Dubbing technology gives Baahubali the global market
Productions on the scale of Baahubali could not even have been attempted if it wasn?t for the possibility of tapping into markets that are opened up by dubbing. (Source: Youtube, Baahubali Movie) Photograph: (WION)
The media would like us to believe that Baahubali 2 and Dangal are neck-to-neck in a race for the top spot at the box office. Stories of Baahubali 2 beating Dangal proved to be premature and the latter’s success in China indicates that the bets are still open.
Being the products of two very different film industries, and having been released months apart from each other, these films are not competing with each other on any level. On the contrary, both are parts of the same unfolding story of Indian entertainment industries’ survival strategies in the present time. An important element of the story is the search for new markets. The success of both films suggests that dubbing is an important strategy for expanding beyond domestic markets.
Dubbing films into other languages is a well-established practice in India in general and South India in particular. Paidipaala, one of the leading authorities in the Telugu cinema industry, points out that roughly 2300 films dubbed from other languages were released in Telugu alone till 2010. This figure accounts for close to one-third of the total number of films released in that language. He also notes that the practice of dubbing films from one Indian language into another dates back to the 1930s. Therefore, one can say that dubbed films are almost as old as the talkie itself in India.
Till the 1990s, much of the dubbing traffic in the industry was among the four major south Indian languages, namely, Tamil, Telugu, Kannada and Malayalam. Dubbing into and from Hindi was rare. The success of the Hindi dubbed version of Roja, directed by Mani Ratnam in 1992, secured national recognition for the film’s director. However, it was not Mani Ratnam’s hit but the entry of Hollywood into the picture that disrupted the steady state economics of dubbing.
The viewers of independent India grew up watching Hollywood and other imported films in English, a language most of them never understood. Of course, lack of comprehension of English did not prevent Indian viewers from claiming Bruce Lee, Jackie Chan and Sylvester Stallone as their idols. At the same time, the share of international films at the Indian box office remained to be only a tiny fraction. This situation, however, changed with the release of Jurassic Park (1993) in India in 1994. Film researcher Nitin Govil points out in his book, Orienting Hollywood: A Century of Film Culture Between Los Angeles and Bombay, that Jurassic Park was released in India with 110 prints—an impressive number for those days. Of these, 82 prints were in Indian languages.
Productions on the scale of Baahubali could not have been attempted if it wasn’t for the possibility of tapping into markets that are opened up by dubbing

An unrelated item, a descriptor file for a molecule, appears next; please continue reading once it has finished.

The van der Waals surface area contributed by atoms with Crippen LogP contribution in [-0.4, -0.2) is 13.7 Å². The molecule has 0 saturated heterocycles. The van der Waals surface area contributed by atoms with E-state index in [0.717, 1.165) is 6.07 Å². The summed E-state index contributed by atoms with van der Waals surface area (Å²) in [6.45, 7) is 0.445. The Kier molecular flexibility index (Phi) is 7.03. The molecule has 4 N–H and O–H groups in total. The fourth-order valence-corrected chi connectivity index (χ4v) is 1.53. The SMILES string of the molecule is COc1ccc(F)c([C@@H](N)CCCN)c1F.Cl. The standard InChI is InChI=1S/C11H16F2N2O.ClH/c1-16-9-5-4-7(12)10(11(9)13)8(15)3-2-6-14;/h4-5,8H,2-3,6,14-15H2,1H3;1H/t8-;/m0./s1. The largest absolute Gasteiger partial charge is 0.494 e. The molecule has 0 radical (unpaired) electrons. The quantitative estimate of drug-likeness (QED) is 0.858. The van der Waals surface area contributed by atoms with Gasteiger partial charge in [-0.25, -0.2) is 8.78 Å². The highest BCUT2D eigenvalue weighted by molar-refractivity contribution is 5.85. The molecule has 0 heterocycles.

By the late 1990s, most Indian viewers were watching films imported from Hollywood and Hong Kong alike in Hindi, Tamil, Telugu or Marathi, but not English. In 2015, Hollywood films entered the 100 crore club in India. Film industry observers point out that this was largely facilitated by two factors: the growth of multiplexes and dubbing.
Regardless of the claims made by Hindi cinema, the fact of the matter remains that it was after Hollywood’s success with dubbing, that a national film market became a possibility in India. Interestingly, it was enterprising Tamil filmmakers who made the earliest attempts to emulate Hollywood’s saturation release strategy on the national scale. Much of the credit for the replication of Hollywood’s strategy goes to Rajnikanth, whose 2007 Tamil film Sivaji did so well in the original Tamil and Telugu dubbed versions that a Hindi version was released in 2010. Needless to add, that version too did well at the box office. S. Shankar, the director of Sivaji, teamed up with Rajnikanth to make Enthiran, which was simultaneously released in Tamil and Telugu and Hindi as well.
Enthiran, or Robot—the Hindi dubbed version, was a game changer: it was perhaps the first film released after the 1950s to have competed at the box office with the top-line productions of different languages across the country. In Karnataka, where there is an unofficial ban on dubbing into Kannada, all three versions of the film were released. It is not difficult to see how much the two Baahubali films owe to the pioneering efforts of the Rajnikant-Shankar duo. Indeed, productions on the scale of Baahubali could not have been attempted if it wasn’t for the possibility of tapping into markets that are opened up by dubbing.
From the 1990s onwards, the Mumbai industry too started expanding its markets. However, its focus was largely on overseas viewers, and justifiably so because they usually pay a much higher price per ticket. Notwithstanding the success of a few films like Chennai Express (2013) in the southern states, Hindi cinema’s market was and continues to be, small in comparison with any of the four major south Indian cinemas on their home turf. Whether or not Chulbul Pandey speaks in Tamil or Putonghua in Dabangg 3, satellite television has already given us a glimpse of what entertainment looks like in the age of globalisation: foreign-looking characters will insist on speaking to us in Indian languages.